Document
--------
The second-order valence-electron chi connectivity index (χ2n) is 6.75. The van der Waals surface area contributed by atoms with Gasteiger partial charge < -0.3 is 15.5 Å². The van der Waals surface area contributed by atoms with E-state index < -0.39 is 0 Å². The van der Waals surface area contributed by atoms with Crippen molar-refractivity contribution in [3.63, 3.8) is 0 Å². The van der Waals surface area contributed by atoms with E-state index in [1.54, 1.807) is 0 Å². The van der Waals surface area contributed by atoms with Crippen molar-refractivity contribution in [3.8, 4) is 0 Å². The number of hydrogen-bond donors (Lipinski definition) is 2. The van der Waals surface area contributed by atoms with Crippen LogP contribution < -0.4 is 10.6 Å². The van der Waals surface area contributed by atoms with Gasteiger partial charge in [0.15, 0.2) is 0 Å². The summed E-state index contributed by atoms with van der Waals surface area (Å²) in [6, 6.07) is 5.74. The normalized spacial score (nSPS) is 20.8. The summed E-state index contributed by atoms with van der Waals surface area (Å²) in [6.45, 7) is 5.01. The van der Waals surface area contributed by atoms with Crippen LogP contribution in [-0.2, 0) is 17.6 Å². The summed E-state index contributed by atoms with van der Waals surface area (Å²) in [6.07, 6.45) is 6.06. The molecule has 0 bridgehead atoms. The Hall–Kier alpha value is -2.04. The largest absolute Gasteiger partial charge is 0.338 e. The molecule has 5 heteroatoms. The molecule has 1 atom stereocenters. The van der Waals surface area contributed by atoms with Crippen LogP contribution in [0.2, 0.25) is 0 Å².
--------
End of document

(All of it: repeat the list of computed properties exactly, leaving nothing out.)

The second-order valence-electron chi connectivity index (χ2n) is 6.75. The van der Waals surface area contributed by atoms with Gasteiger partial charge < -0.3 is 15.5 Å². The van der Waals surface area contributed by atoms with E-state index < -0.39 is 0 Å². The van der Waals surface area contributed by atoms with Crippen molar-refractivity contribution in [3.63, 3.8) is 0 Å². The van der Waals surface area contributed by atoms with E-state index in [1.54, 1.807) is 0 Å². The van der Waals surface area contributed by atoms with Crippen molar-refractivity contribution in [3.8, 4) is 0 Å². The number of hydrogen-bond donors (Lipinski definition) is 2. The van der Waals surface area contributed by atoms with Crippen LogP contribution < -0.4 is 10.6 Å². The van der Waals surface area contributed by atoms with Gasteiger partial charge in [0.15, 0.2) is 0 Å². The summed E-state index contributed by atoms with van der Waals surface area (Å²) in [6, 6.07) is 5.74. The normalized spacial score (nSPS) is 20.8. The summed E-state index contributed by atoms with van der Waals surface area (Å²) in [6.45, 7) is 5.01. The van der Waals surface area contributed by atoms with Crippen LogP contribution in [-0.2, 0) is 17.6 Å². The summed E-state index contributed by atoms with van der Waals surface area (Å²) in [6.07, 6.45) is 6.06. The molecule has 0 bridgehead atoms. The Hall–Kier alpha value is -2.04. The largest absolute Gasteiger partial charge is 0.338 e. The molecule has 5 heteroatoms. The molecule has 1 atom stereocenters. The van der Waals surface area contributed by atoms with Crippen LogP contribution in [0.2, 0.25) is 0 Å².